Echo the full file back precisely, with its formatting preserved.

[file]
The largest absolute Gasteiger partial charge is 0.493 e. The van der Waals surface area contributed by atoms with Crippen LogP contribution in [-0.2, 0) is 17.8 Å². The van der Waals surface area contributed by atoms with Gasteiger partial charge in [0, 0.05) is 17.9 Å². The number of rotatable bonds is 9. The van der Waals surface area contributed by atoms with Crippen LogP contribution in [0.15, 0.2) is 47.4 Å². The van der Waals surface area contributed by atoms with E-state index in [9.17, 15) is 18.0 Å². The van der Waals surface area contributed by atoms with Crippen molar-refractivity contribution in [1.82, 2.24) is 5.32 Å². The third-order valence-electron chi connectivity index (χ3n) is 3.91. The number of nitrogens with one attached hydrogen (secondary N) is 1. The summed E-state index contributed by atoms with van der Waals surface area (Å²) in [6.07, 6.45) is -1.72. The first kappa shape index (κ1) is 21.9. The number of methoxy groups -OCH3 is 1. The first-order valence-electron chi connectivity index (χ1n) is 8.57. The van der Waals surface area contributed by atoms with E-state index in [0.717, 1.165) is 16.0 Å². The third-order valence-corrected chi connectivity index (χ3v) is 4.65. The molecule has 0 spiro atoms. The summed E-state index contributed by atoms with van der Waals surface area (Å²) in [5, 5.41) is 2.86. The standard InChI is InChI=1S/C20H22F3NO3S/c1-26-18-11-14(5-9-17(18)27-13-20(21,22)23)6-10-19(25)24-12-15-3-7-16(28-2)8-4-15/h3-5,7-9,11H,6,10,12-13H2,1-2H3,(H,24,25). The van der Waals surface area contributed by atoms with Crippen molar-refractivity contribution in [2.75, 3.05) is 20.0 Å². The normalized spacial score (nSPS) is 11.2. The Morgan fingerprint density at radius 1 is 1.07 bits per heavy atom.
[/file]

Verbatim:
The largest absolute Gasteiger partial charge is 0.493 e. The van der Waals surface area contributed by atoms with Crippen LogP contribution in [-0.2, 0) is 17.8 Å². The van der Waals surface area contributed by atoms with Gasteiger partial charge in [0, 0.05) is 17.9 Å². The number of rotatable bonds is 9. The van der Waals surface area contributed by atoms with Crippen LogP contribution in [0.15, 0.2) is 47.4 Å². The van der Waals surface area contributed by atoms with E-state index in [9.17, 15) is 18.0 Å². The van der Waals surface area contributed by atoms with Crippen molar-refractivity contribution in [1.82, 2.24) is 5.32 Å². The third-order valence-electron chi connectivity index (χ3n) is 3.91. The number of nitrogens with one attached hydrogen (secondary N) is 1. The summed E-state index contributed by atoms with van der Waals surface area (Å²) in [6.07, 6.45) is -1.72. The first kappa shape index (κ1) is 21.9. The number of methoxy groups -OCH3 is 1. The first-order valence-electron chi connectivity index (χ1n) is 8.57. The van der Waals surface area contributed by atoms with E-state index in [0.717, 1.165) is 16.0 Å². The third-order valence-corrected chi connectivity index (χ3v) is 4.65. The molecule has 0 spiro atoms. The summed E-state index contributed by atoms with van der Waals surface area (Å²) in [5, 5.41) is 2.86. The standard InChI is InChI=1S/C20H22F3NO3S/c1-26-18-11-14(5-9-17(18)27-13-20(21,22)23)6-10-19(25)24-12-15-3-7-16(28-2)8-4-15/h3-5,7-9,11H,6,10,12-13H2,1-2H3,(H,24,25). The van der Waals surface area contributed by atoms with Crippen molar-refractivity contribution in [2.75, 3.05) is 20.0 Å². The normalized spacial score (nSPS) is 11.2. The Morgan fingerprint density at radius 1 is 1.07 bits per heavy atom.